Guidelines

Safety Data Sheets - Guidelines

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1. Purpose and Objectives

This guideline outlines the legislative requirement involving the keeping and accessing of Safety Data Sheets for hazardous substances.

2. Definition, Terms, Acronyms

Chemwatch - an electronic database of Safety Data Sheets

SDS - Safety Data Sheet

CAS Number - Chemical Abstract Service Number

3. Guideline Scope/Coverage

This guideline applies to all workers and all students who handle chemicals at The University of Queensland. It is a requirement of current legislation that Safety Data Sheets (SDSs) are available for all hazardous substances in the workplace, and are referred to in order to understand the risks associated with those hazardous substances. This guideline explains safety data sheets in detail.

4. Guideline Statement

All organisational units have a responsibility to ensure that Safety Data Sheets are available and accessible for hazardous substances in their area. This guideline will aid UQ staff and students to understand their obligations and to apply the recommended protocols. The University provides the services of Chemwatch so that SDS's may be accessed electronically by any UQ staff member or student.

5. Requirements for Manufacturers and Suppliers

Part 7.1 Hazardous Chemicals of the Work Health and Safety Regulation 2011 places obligations on manufacturers, suppliers and persons in control of workplaces to supply, hold and allow worker access to safety data sheets. The manufacturer or importer of a substance must prepare an SDS and provide it to the user on the first occasion of supply. In addition, a manufacturer must prepare a new SDS when significant new information becomes available on the substance.

6. Access to Safety Data Sheets

Access to an SDS can be provided in several ways including:

  • A hard-copy provided by the supplier of the chemical;
  • Electronic SDS databases via a personal computer or internet; and
  • Paper and microfiche copy collections of the SDS with microfiche readers open to use by all workers.

Within UQ, SDS information on most chemicals can be obtained by accessing Chemwatch on the University network.

If an SDS is not available through Chemwatch, and chemical purchasers do not already have an SDS for the material, they should include with their order a specific request for an SDS. It is important that safety data sheets are available to all workers. SDSs are available in a couple of formats, including the full SDS with extended detail, as well as a summary format that highlights key information. In some cases the summary form of the SDS is found preferable for general use where a quick reference is required, whilst the more detailed SDS is best to use whilst considering your risk assessments.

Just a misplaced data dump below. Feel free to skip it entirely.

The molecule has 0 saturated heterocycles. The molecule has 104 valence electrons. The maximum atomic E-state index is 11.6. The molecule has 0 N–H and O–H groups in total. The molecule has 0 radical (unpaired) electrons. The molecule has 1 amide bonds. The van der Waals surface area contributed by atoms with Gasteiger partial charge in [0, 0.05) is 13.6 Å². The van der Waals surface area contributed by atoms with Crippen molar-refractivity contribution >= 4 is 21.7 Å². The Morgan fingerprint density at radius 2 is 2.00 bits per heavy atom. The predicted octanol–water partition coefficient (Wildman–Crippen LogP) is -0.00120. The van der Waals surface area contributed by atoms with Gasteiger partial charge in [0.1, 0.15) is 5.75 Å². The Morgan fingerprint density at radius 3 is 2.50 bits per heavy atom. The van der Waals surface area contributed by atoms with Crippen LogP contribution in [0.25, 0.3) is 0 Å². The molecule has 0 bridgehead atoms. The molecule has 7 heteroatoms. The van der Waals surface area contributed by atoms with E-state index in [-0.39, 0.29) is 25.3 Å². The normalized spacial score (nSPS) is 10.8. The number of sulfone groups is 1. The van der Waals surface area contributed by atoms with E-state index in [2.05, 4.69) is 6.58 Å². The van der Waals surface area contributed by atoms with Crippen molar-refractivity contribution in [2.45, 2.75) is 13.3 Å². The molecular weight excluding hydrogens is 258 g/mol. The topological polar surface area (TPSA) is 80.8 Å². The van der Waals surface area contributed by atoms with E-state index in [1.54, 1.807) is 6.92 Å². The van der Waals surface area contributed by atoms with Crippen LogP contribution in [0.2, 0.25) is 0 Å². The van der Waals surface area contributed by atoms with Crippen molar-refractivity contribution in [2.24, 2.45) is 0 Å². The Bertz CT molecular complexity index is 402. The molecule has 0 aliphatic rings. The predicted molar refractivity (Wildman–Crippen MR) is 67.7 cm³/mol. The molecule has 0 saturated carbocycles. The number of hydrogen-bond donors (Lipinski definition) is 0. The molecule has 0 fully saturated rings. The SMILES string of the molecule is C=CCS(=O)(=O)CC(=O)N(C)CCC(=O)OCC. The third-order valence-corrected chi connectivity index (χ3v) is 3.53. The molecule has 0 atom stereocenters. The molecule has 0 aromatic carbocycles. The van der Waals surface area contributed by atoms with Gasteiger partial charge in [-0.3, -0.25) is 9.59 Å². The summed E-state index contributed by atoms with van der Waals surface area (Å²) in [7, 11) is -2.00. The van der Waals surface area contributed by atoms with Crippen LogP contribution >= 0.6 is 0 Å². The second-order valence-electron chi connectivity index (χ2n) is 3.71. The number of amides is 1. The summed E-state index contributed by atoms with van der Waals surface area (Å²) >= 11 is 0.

7. The Role of a Safety Data Sheet

The primary role of a Safety Data Sheet is to supply information about a chemical or hazardous substance, including regulatory requirements, control measures and clean-up and disposal measures, so that the user can make a determine how to safely handle with that substance. Some information in an SDS will be more applicable to the laboratory environment, whilst others are more applicable to an industrial setting. 

An SDS can be used for the following purposes:

  • It should first be used to ensure that the product is being used as intended by the manufacturer or importer. Other use may be possible, but particular care should be taken when the product is being put to a ‘new’ use - it may give rise to unforeseen hazards;
  • It is the key tool for risk assessment as it includes detailed hazard information including storage incompatibilities, but it must be interpreted in regard to the specific usage conditions, e.g. lab use where quantities are small and high order controls are used to control exposure;
  • The options for appropriate controls included in the SDS may be utilised for the design and improvement of control measures and procedures;
  • Workplace monitoring and health surveillance strategies may often be based on advice contained in the SDS;
  • Sufficient information should be provided to select the necessary safety equipment and to develop necessary emergency procedures;
  • The SDS may be used as the basis of a training program for workers as it covers hazards, precautions and emergency procedures.